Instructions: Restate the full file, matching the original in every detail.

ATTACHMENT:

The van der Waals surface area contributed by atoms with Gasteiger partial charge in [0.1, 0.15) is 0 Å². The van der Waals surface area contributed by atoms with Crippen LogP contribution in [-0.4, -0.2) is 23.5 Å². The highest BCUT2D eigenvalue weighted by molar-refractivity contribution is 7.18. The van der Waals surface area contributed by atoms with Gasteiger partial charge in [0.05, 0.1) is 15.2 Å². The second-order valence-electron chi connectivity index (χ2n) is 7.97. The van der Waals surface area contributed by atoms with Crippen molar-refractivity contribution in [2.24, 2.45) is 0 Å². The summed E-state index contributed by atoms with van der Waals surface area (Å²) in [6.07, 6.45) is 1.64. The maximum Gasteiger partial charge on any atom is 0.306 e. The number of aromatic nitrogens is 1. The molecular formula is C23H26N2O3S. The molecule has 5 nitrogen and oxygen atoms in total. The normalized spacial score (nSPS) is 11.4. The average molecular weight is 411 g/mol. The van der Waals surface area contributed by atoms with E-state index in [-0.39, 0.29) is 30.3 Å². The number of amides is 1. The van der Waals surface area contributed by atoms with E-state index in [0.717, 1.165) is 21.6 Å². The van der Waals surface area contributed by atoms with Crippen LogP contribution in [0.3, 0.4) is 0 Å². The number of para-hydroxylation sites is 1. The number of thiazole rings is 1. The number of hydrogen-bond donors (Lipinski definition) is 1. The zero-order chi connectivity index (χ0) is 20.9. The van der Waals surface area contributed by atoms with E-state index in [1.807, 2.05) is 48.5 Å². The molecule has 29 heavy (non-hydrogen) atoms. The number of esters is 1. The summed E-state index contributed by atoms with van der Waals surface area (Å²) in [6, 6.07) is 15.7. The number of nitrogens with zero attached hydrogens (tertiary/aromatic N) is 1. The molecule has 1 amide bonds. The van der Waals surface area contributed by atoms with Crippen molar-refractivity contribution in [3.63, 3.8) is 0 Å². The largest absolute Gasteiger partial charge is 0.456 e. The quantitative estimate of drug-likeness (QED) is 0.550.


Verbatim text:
The van der Waals surface area contributed by atoms with Gasteiger partial charge in [0.1, 0.15) is 0 Å². The van der Waals surface area contributed by atoms with Crippen LogP contribution in [-0.4, -0.2) is 23.5 Å². The highest BCUT2D eigenvalue weighted by molar-refractivity contribution is 7.18. The van der Waals surface area contributed by atoms with Gasteiger partial charge in [0.05, 0.1) is 15.2 Å². The second-order valence-electron chi connectivity index (χ2n) is 7.97. The van der Waals surface area contributed by atoms with Crippen molar-refractivity contribution in [2.24, 2.45) is 0 Å². The summed E-state index contributed by atoms with van der Waals surface area (Å²) in [6.07, 6.45) is 1.64. The maximum Gasteiger partial charge on any atom is 0.306 e. The number of aromatic nitrogens is 1. The molecular formula is C23H26N2O3S. The molecule has 5 nitrogen and oxygen atoms in total. The normalized spacial score (nSPS) is 11.4. The average molecular weight is 411 g/mol. The van der Waals surface area contributed by atoms with E-state index in [-0.39, 0.29) is 30.3 Å². The number of amides is 1. The van der Waals surface area contributed by atoms with E-state index in [0.717, 1.165) is 21.6 Å². The van der Waals surface area contributed by atoms with Crippen LogP contribution in [0.3, 0.4) is 0 Å². The number of para-hydroxylation sites is 1. The number of thiazole rings is 1. The number of hydrogen-bond donors (Lipinski definition) is 1. The zero-order chi connectivity index (χ0) is 20.9. The van der Waals surface area contributed by atoms with E-state index in [1.807, 2.05) is 48.5 Å². The molecule has 29 heavy (non-hydrogen) atoms. The number of esters is 1. The summed E-state index contributed by atoms with van der Waals surface area (Å²) in [6, 6.07) is 15.7. The number of nitrogens with zero attached hydrogens (tertiary/aromatic N) is 1. The molecule has 1 amide bonds. The van der Waals surface area contributed by atoms with Crippen molar-refractivity contribution in [3.63, 3.8) is 0 Å². The largest absolute Gasteiger partial charge is 0.456 e. The quantitative estimate of drug-likeness (QED) is 0.550.